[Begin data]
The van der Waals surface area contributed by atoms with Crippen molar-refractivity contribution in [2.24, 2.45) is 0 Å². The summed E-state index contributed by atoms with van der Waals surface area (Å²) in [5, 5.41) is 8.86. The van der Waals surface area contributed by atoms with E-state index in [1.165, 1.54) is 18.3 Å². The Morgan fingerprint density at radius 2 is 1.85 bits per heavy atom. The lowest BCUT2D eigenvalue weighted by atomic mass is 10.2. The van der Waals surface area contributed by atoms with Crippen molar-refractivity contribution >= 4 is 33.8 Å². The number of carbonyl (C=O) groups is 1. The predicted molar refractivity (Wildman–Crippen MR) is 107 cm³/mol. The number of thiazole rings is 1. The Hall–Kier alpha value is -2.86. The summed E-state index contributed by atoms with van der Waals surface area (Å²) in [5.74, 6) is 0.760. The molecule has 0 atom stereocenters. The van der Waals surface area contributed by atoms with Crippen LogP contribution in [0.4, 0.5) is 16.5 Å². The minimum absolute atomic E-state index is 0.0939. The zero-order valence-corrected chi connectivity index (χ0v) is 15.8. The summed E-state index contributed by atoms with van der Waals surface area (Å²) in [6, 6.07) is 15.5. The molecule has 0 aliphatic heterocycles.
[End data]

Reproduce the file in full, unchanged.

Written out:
The van der Waals surface area contributed by atoms with Crippen molar-refractivity contribution in [2.24, 2.45) is 0 Å². The summed E-state index contributed by atoms with van der Waals surface area (Å²) in [5, 5.41) is 8.86. The van der Waals surface area contributed by atoms with E-state index in [1.165, 1.54) is 18.3 Å². The Morgan fingerprint density at radius 2 is 1.85 bits per heavy atom. The lowest BCUT2D eigenvalue weighted by atomic mass is 10.2. The van der Waals surface area contributed by atoms with Crippen molar-refractivity contribution >= 4 is 33.8 Å². The number of carbonyl (C=O) groups is 1. The predicted molar refractivity (Wildman–Crippen MR) is 107 cm³/mol. The number of thiazole rings is 1. The Hall–Kier alpha value is -2.86. The summed E-state index contributed by atoms with van der Waals surface area (Å²) in [5.74, 6) is 0.760. The molecule has 0 atom stereocenters. The van der Waals surface area contributed by atoms with Crippen LogP contribution in [0.4, 0.5) is 16.5 Å². The minimum absolute atomic E-state index is 0.0939. The zero-order valence-corrected chi connectivity index (χ0v) is 15.8. The summed E-state index contributed by atoms with van der Waals surface area (Å²) in [6, 6.07) is 15.5. The molecule has 0 aliphatic heterocycles.